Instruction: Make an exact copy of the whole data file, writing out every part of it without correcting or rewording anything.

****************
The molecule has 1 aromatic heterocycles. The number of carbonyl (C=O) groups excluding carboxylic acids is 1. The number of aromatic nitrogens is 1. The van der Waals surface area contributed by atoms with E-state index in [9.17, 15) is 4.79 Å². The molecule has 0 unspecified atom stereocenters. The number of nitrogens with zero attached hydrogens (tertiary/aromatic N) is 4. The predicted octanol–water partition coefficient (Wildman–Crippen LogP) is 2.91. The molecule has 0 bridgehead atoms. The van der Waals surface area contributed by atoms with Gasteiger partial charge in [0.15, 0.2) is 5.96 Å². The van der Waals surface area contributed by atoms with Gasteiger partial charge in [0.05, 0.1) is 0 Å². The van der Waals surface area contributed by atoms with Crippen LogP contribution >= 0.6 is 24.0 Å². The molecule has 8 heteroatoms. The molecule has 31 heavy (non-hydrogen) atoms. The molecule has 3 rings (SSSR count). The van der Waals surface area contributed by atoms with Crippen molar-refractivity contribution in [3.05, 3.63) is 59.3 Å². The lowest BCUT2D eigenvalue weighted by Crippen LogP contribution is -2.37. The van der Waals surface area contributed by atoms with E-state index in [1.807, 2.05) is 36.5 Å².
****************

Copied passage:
The molecule has 1 aromatic heterocycles. The number of carbonyl (C=O) groups excluding carboxylic acids is 1. The number of aromatic nitrogens is 1. The van der Waals surface area contributed by atoms with E-state index in [9.17, 15) is 4.79 Å². The molecule has 0 unspecified atom stereocenters. The number of nitrogens with zero attached hydrogens (tertiary/aromatic N) is 4. The predicted octanol–water partition coefficient (Wildman–Crippen LogP) is 2.91. The molecule has 0 bridgehead atoms. The van der Waals surface area contributed by atoms with Gasteiger partial charge in [0.15, 0.2) is 5.96 Å². The van der Waals surface area contributed by atoms with Gasteiger partial charge in [0.05, 0.1) is 0 Å². The van der Waals surface area contributed by atoms with Crippen LogP contribution >= 0.6 is 24.0 Å². The molecule has 8 heteroatoms. The molecule has 31 heavy (non-hydrogen) atoms. The molecule has 3 rings (SSSR count). The van der Waals surface area contributed by atoms with Crippen molar-refractivity contribution in [3.05, 3.63) is 59.3 Å². The lowest BCUT2D eigenvalue weighted by Crippen LogP contribution is -2.37. The van der Waals surface area contributed by atoms with E-state index in [1.807, 2.05) is 36.5 Å².